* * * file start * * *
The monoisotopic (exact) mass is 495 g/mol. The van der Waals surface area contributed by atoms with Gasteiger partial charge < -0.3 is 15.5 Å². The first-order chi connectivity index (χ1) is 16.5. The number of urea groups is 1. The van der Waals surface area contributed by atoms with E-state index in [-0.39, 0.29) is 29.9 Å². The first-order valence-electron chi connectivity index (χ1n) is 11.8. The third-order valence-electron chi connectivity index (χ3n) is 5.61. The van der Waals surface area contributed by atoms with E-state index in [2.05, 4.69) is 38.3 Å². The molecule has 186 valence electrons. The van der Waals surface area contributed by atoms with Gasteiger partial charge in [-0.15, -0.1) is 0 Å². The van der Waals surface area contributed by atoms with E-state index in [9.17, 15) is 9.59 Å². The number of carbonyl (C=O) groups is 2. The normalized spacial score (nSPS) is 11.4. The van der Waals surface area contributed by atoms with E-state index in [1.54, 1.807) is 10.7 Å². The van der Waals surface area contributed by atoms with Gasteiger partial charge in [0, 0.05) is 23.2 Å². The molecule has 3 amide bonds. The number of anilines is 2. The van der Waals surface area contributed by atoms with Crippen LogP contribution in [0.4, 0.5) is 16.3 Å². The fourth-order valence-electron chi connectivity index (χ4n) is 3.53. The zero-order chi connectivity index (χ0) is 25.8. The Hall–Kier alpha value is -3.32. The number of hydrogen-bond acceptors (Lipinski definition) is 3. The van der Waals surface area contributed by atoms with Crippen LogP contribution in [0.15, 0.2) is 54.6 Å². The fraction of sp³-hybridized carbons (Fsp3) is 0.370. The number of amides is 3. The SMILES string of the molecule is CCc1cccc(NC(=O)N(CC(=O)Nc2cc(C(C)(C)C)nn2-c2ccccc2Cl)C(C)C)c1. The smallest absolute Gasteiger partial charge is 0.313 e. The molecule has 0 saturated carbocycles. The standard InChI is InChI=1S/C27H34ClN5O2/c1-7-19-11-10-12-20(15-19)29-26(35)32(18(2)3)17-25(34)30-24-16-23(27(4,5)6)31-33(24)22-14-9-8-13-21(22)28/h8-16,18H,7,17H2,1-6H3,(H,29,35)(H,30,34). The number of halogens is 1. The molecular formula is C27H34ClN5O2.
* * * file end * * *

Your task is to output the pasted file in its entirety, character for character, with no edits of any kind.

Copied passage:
The monoisotopic (exact) mass is 495 g/mol. The van der Waals surface area contributed by atoms with Gasteiger partial charge < -0.3 is 15.5 Å². The first-order chi connectivity index (χ1) is 16.5. The number of urea groups is 1. The van der Waals surface area contributed by atoms with E-state index in [-0.39, 0.29) is 29.9 Å². The first-order valence-electron chi connectivity index (χ1n) is 11.8. The third-order valence-electron chi connectivity index (χ3n) is 5.61. The van der Waals surface area contributed by atoms with E-state index in [2.05, 4.69) is 38.3 Å². The molecule has 186 valence electrons. The van der Waals surface area contributed by atoms with Gasteiger partial charge in [-0.15, -0.1) is 0 Å². The van der Waals surface area contributed by atoms with E-state index in [9.17, 15) is 9.59 Å². The number of carbonyl (C=O) groups is 2. The normalized spacial score (nSPS) is 11.4. The van der Waals surface area contributed by atoms with E-state index in [1.54, 1.807) is 10.7 Å². The van der Waals surface area contributed by atoms with Gasteiger partial charge in [0, 0.05) is 23.2 Å². The molecule has 3 amide bonds. The number of anilines is 2. The van der Waals surface area contributed by atoms with Crippen LogP contribution in [0.4, 0.5) is 16.3 Å². The fourth-order valence-electron chi connectivity index (χ4n) is 3.53. The zero-order chi connectivity index (χ0) is 25.8. The Hall–Kier alpha value is -3.32. The number of hydrogen-bond acceptors (Lipinski definition) is 3. The van der Waals surface area contributed by atoms with Crippen LogP contribution in [0.15, 0.2) is 54.6 Å². The fraction of sp³-hybridized carbons (Fsp3) is 0.370. The number of amides is 3. The SMILES string of the molecule is CCc1cccc(NC(=O)N(CC(=O)Nc2cc(C(C)(C)C)nn2-c2ccccc2Cl)C(C)C)c1. The smallest absolute Gasteiger partial charge is 0.313 e. The molecule has 0 saturated carbocycles. The standard InChI is InChI=1S/C27H34ClN5O2/c1-7-19-11-10-12-20(15-19)29-26(35)32(18(2)3)17-25(34)30-24-16-23(27(4,5)6)31-33(24)22-14-9-8-13-21(22)28/h8-16,18H,7,17H2,1-6H3,(H,29,35)(H,30,34). The number of halogens is 1. The molecular formula is C27H34ClN5O2.